Date: Monday, June 13, 2016
Session Time: 6:00pm-7:00pm
Presentation Time: 6:00pm-7:00pm
Location: Halls C&D
Purpose: The safe maximum cold preservation time remains unknown in Vascularized Composite Allotransplantation (VCA), yet is of critical clinical significance. VCAs with a large muscular component, such as upper and lower limbs, may be uniquely susceptible to ischemia-reperfusion injury (IRI), an innate immune response leading to primary graft non-function, acute/chronic rejection, and graft loss. This study investigated how cold ischemia affects VCA innate immune response and survival. Methods: Syngeneic (C57BL6→C57BL6) orthotopic hindlimb transplants were performed with cold ischemia times of 1, 4 or 6h. Skin, muscle and vessel biopsies were collected at day 1, 3 and 7 to assess cellular infiltration/cytokine expression by histology/immunohistochemistry. Blood was collected for biochemical analysis.
Results: Mice receiving VCAs exposed to 6h of cold storage demonstrated significantly reduced survival, with 14/20 recipients (70%) surviving <48h. A severe reperfusion syndrome developed within 24h, with visible edema and overall poor recovery. Necropsies confirmed no evidence of technical failure contributing to death. Hematologic analysis revealed massive elevations in serum creatinine, BUN and creatine kinase, as compared to 1h cold storage, with some readings beyond the detectable range (n=3). By contrast, VCAs performed with 1 or 4h of cold storage demonstrated 100% graft and animal survival (n=20). Histology and immunohistochemistry demonstrated progressive increase in CD3+ and F4/80+ inflammatory cell infiltration in VCA's skin/muscle, and vascular endothelial disruption with increasing cold storage time. Control hindlimb grafts subjected to cold storage alone demonstrated intact vascular endothelium and insignificant inflammatory cell infiltration. Conclusion: IRI resulting from prolonged cold storage contributes to a vigorous immune response in VCAs with large muscle volumes that impacts graft and recipient survival. Systemic complications, including remote organ dysfunction, are an important consideration and these data indicate shorter cold ischemia may confer improved outcomes. Our data suggests that even moderate cold ischemia time may significantly damage the vascular endothelium, contributing to graft vasculopathy and remote organ dysfunction. As IRI has not been investigated in VCA, this animal model although technically most challenging, may be useful in guiding the clinical practice.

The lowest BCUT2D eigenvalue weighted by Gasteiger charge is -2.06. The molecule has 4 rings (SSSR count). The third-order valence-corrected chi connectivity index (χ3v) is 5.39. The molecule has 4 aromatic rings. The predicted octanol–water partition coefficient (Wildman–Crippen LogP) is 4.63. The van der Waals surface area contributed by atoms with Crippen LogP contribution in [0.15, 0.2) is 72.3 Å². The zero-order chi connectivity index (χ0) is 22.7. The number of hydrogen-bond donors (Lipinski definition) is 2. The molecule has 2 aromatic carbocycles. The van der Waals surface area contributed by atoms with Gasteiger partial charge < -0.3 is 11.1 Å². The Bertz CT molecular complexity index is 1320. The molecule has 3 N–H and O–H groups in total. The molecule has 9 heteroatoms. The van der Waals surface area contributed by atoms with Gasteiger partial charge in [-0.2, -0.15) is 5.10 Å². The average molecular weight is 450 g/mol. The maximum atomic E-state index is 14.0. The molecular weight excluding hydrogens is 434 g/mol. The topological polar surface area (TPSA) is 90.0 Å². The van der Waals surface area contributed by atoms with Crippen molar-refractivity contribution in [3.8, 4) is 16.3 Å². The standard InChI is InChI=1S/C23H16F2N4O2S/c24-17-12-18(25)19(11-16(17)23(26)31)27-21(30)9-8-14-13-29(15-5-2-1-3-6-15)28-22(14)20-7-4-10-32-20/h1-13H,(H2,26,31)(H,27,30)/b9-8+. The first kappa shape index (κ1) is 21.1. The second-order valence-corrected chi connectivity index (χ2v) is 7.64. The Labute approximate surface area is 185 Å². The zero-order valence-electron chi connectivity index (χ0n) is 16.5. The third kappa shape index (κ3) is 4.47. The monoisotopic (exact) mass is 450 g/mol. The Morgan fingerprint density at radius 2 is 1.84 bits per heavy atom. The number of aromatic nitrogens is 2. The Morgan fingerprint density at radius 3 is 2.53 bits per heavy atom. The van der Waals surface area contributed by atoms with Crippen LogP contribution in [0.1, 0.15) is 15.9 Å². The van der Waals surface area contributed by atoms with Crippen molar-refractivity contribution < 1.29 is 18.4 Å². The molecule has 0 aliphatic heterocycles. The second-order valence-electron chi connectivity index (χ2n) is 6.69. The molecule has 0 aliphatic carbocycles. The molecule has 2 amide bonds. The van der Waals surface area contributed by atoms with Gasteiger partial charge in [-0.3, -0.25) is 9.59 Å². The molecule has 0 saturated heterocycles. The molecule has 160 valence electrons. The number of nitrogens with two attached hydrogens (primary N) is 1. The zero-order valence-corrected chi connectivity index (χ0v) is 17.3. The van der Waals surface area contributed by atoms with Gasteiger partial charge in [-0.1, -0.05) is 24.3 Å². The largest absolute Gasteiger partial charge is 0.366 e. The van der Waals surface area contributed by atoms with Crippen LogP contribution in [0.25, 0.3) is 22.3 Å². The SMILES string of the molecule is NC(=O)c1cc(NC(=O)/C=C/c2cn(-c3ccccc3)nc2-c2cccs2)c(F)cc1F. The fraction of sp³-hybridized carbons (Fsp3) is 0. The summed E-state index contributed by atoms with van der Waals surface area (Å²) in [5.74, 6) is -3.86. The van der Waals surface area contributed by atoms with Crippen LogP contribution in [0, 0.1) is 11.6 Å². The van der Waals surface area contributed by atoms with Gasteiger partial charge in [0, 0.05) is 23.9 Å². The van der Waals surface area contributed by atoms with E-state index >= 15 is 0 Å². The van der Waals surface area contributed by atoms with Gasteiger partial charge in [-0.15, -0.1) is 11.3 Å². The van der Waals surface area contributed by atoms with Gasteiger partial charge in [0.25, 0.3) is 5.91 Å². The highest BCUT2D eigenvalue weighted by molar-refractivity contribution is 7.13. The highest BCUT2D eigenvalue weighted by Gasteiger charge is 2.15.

CITATION INFORMATION: Datta N, Devaney S, Allen A, Busuttil R, Azari K, Kupiec-Weglinski J. Prolonged Cold Ischemia Time Negatively Impacts Graft and Recipient Survival in a Murine Orthotopic Hindlimb Transplant Model. Am J Transplant. 2016;16 (suppl 3).
To cite this abstract in AMA style:Datta N, Devaney S, Allen A, Busuttil R, Azari K, Kupiec-Weglinski J. Prolonged Cold Ischemia Time Negatively Impacts Graft and Recipient Survival in a Murine Orthotopic Hindlimb Transplant Model. [abstract]. Am J Transplant. 2016; 16 (suppl 3). https://atcmeetingabstracts.com/abstract/prolonged-cold-ischemia-time-negatively-impacts-graft-and-recipient-survival-in-a-murine-orthotopic-hindlimb-transplant-model/. Accessed May 7, 2021.
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